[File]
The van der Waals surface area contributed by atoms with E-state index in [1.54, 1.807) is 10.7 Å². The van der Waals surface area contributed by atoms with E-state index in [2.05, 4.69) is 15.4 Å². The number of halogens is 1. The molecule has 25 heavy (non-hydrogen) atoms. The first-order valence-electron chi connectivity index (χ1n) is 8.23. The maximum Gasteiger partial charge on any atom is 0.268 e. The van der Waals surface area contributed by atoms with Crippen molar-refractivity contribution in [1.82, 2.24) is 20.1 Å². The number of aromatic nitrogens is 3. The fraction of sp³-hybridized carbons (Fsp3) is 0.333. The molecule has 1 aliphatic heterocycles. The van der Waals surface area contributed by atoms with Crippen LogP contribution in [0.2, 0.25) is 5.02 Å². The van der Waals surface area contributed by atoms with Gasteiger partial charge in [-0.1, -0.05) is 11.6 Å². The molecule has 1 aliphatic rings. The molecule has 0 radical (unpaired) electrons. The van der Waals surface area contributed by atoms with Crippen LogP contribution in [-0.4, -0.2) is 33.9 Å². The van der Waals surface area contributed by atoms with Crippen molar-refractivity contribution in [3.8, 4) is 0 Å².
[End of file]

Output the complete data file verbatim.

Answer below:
The van der Waals surface area contributed by atoms with E-state index in [1.54, 1.807) is 10.7 Å². The van der Waals surface area contributed by atoms with E-state index in [2.05, 4.69) is 15.4 Å². The number of halogens is 1. The molecule has 25 heavy (non-hydrogen) atoms. The first-order valence-electron chi connectivity index (χ1n) is 8.23. The maximum Gasteiger partial charge on any atom is 0.268 e. The van der Waals surface area contributed by atoms with Crippen molar-refractivity contribution in [1.82, 2.24) is 20.1 Å². The number of aromatic nitrogens is 3. The fraction of sp³-hybridized carbons (Fsp3) is 0.333. The molecule has 1 aliphatic heterocycles. The van der Waals surface area contributed by atoms with Crippen LogP contribution in [0.2, 0.25) is 5.02 Å². The van der Waals surface area contributed by atoms with Gasteiger partial charge in [-0.1, -0.05) is 11.6 Å². The molecule has 1 aliphatic rings. The molecule has 0 radical (unpaired) electrons. The van der Waals surface area contributed by atoms with Crippen LogP contribution in [-0.4, -0.2) is 33.9 Å². The van der Waals surface area contributed by atoms with Crippen molar-refractivity contribution in [3.8, 4) is 0 Å².